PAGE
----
if (m_HeadVerticies != null)
            {
                foreach (Face Fce in m_CurrentHeadMesh.Faces)
                {
                    VertexPositionNormalTexture[] Vertex = new VertexPositionNormalTexture[3];
                    Vertex[0] = m_HeadVerticies[Fce.AVertexIndex];
                    Vertex[1] = m_HeadVerticies[Fce.BVertexIndex];
                    Vertex[2] = m_HeadVerticies[Fce.CVertexIndex];

                    Vertex[0].TextureCoordinate = m_HeadVerticies[Fce.AVertexIndex].TextureCoordinate;
                    Vertex[1].TextureCoordinate = m_HeadVerticies[Fce.BVertexIndex].TextureCoordinate;
                    Vertex[2].TextureCoordinate = m_HeadVerticies[Fce.CVertexIndex].TextureCoordinate;

                    m_Screen.ScreenMgr.GraphicsDevice.DrawUserPrimitives<VertexPositionNormalTexture>(
                        PrimitiveType.TriangleList, Vertex, 0, 1);
                }
            }

            m_Effect.Techniques[0].Passes[0].End();
            m_Effect.End();
        }


Here's the code for rendering a screen:

public virtual void Draw(SpriteBatch SBatch)
        {
            foreach (Texture2D Background in m_Backgrounds)
            {
                if (Background != null)
                {
                    //Usually a screen only has 1 background, it should be drawn at 0, 0...
                    SBatch.Draw(Background, new Rectangle(0, 0, Background.Width, Background.Height),
                        Color.White);
                }
            }

            //Networked UI elements are usually dialogs, so for now it is
            //relatively safe to assume they can be drawn behind other elements.
            foreach (NetworkedUIElement Element in m_NetUIElements)
                Element.Draw(SBatch);

                foreach (UIElement Element in m_UIElements)
                {
                    if (Element.DrawingLevel == DrawLevel.DontGiveAFuck)
                        Element.Draw(SBatch);
                }

                foreach (UIElement Element in m_UIElements)
                {
                    if (Element.DrawingLevel == DrawLevel.AlwaysOnTop)
                        Element.Draw(SBatch);
                }

            for (int i = 0; i < m_Popups.Count; i++)
                m_Popups[i].Draw(SBatch);
        }

What do I do to make my model show up?

I know that the rendering code works, because I've tested it in a tool I made.
So I'm thinking the reason the rendering isn't showing is because the model is rendered behind the textures...

Sponsor:

#2 kauna   Crossbones+   -  Reputation: 2289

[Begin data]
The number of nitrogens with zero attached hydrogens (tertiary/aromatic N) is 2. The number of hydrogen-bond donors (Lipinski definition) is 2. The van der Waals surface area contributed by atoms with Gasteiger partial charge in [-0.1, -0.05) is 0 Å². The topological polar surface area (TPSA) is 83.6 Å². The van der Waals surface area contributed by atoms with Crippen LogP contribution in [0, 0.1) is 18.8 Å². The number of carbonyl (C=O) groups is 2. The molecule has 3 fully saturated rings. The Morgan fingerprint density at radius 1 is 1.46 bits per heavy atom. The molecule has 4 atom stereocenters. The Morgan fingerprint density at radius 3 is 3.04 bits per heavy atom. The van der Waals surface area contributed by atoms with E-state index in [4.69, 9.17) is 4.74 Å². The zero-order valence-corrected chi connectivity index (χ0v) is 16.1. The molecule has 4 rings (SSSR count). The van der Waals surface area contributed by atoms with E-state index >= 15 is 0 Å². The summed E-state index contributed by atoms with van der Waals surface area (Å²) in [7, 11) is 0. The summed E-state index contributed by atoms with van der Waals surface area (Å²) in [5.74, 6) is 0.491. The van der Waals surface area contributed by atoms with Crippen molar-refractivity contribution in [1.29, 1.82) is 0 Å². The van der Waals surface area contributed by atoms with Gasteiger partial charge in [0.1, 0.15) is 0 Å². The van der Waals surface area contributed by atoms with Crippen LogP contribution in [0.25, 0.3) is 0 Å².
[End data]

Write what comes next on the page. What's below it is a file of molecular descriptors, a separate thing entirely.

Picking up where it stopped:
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Posted 17 November 2011 - 10:49 AM

Hi,

I'm not XNA specialist but there are some details in the code that stick in my eye.

- Seems that you create render target and depth/stencil target every time you call draw, without ever deleting them. You'll run out memory pretty quickly if you allocate screen sized render targets. Usually you'll create required number of render targets in the beginning of the program.

- You call SetRenderTarget with parameter (1, ...) but AFAIK the starting index should be 0. Unless of course if your pixel shader writes to the second render target.

- You should restore the previous render target / depthstencil after finishing drawing to the render target

- The render target surface format is Depth32? It contains only 1 channel of data.

Cheers!

#3 MatsK   Members   -  Reputation: 226

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Posted 17 November 2011 - 03:46 PM

Thanks!

Calling SetRenderTarget() at the beginning of the game with a starting index of 0 and SurfaceFormat.Single seems to have made the rendertarget work.
The problem is that it insists on using the entire screen, even when I did:


            int width, height;

            // See if we can use our buffer size as our texture
            /*CheckTextureSize(device.PresentationParameters.BackBufferWidth,
                device.PresentationParameters.BackBufferHeight,
                out width, out height);*/

            // Create our render target
            return new RenderTarget2D(device,
                300, 500, numberLevels, surface,
                type, 0);


Thus, I end up with a purple screen! :\
Maybe I have to restore the previous rendertarget? How do I do that?

#4 kauna   Crossbones+   -  Reputation: 2289

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Posted 18 November 2011 - 01:50 AM

Hi,

I'm not totally sure what kind of effect you are trying to achieve, but the generalized way of using render target(s) is something like:


- get current render target with GraphicsDevice.GetRenderTarget. This is your back buffer where you draw the final image. You should also store the current Depth/Stencil buffer.
- set new render target with GraphicsDevice.SetRenderTarget and set new depth/stencil buffer